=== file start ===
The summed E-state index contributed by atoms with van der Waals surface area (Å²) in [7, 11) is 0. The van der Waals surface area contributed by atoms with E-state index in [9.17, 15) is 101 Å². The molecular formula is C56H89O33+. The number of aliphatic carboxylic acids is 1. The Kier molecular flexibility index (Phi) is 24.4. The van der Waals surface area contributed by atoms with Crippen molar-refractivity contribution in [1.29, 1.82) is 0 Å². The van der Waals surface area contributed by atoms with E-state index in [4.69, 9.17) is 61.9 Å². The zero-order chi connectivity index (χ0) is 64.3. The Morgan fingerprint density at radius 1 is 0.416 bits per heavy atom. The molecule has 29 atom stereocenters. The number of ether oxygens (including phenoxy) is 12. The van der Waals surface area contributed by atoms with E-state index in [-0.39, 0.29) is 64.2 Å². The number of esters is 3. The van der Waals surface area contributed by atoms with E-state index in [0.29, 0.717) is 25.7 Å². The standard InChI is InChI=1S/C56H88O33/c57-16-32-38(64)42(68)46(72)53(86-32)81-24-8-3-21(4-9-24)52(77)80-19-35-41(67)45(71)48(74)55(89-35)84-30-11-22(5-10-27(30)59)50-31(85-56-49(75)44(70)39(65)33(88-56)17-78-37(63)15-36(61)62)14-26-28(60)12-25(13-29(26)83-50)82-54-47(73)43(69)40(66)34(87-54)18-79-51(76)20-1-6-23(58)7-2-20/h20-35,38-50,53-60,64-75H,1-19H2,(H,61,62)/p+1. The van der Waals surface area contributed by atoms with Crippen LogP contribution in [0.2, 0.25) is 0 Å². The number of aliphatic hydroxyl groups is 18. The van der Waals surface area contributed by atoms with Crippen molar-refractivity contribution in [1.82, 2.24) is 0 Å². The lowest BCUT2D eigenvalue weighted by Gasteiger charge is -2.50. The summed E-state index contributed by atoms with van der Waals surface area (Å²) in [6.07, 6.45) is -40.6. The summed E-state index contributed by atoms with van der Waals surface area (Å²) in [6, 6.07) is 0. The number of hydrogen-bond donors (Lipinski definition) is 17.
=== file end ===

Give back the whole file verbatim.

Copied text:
The summed E-state index contributed by atoms with van der Waals surface area (Å²) in [7, 11) is 0. The van der Waals surface area contributed by atoms with E-state index in [9.17, 15) is 101 Å². The molecular formula is C56H89O33+. The number of aliphatic carboxylic acids is 1. The Kier molecular flexibility index (Phi) is 24.4. The van der Waals surface area contributed by atoms with Crippen molar-refractivity contribution in [1.29, 1.82) is 0 Å². The van der Waals surface area contributed by atoms with E-state index in [4.69, 9.17) is 61.9 Å². The zero-order chi connectivity index (χ0) is 64.3. The Morgan fingerprint density at radius 1 is 0.416 bits per heavy atom. The molecule has 29 atom stereocenters. The number of ether oxygens (including phenoxy) is 12. The van der Waals surface area contributed by atoms with E-state index in [-0.39, 0.29) is 64.2 Å². The number of esters is 3. The van der Waals surface area contributed by atoms with E-state index in [0.29, 0.717) is 25.7 Å². The standard InChI is InChI=1S/C56H88O33/c57-16-32-38(64)42(68)46(72)53(86-32)81-24-8-3-21(4-9-24)52(77)80-19-35-41(67)45(71)48(74)55(89-35)84-30-11-22(5-10-27(30)59)50-31(85-56-49(75)44(70)39(65)33(88-56)17-78-37(63)15-36(61)62)14-26-28(60)12-25(13-29(26)83-50)82-54-47(73)43(69)40(66)34(87-54)18-79-51(76)20-1-6-23(58)7-2-20/h20-35,38-50,53-60,64-75H,1-19H2,(H,61,62)/p+1. The van der Waals surface area contributed by atoms with Crippen LogP contribution in [0.2, 0.25) is 0 Å². The number of aliphatic hydroxyl groups is 18. The van der Waals surface area contributed by atoms with Crippen molar-refractivity contribution in [1.82, 2.24) is 0 Å². The lowest BCUT2D eigenvalue weighted by Gasteiger charge is -2.50. The summed E-state index contributed by atoms with van der Waals surface area (Å²) in [6.07, 6.45) is -40.6. The summed E-state index contributed by atoms with van der Waals surface area (Å²) in [6, 6.07) is 0. The number of hydrogen-bond donors (Lipinski definition) is 17.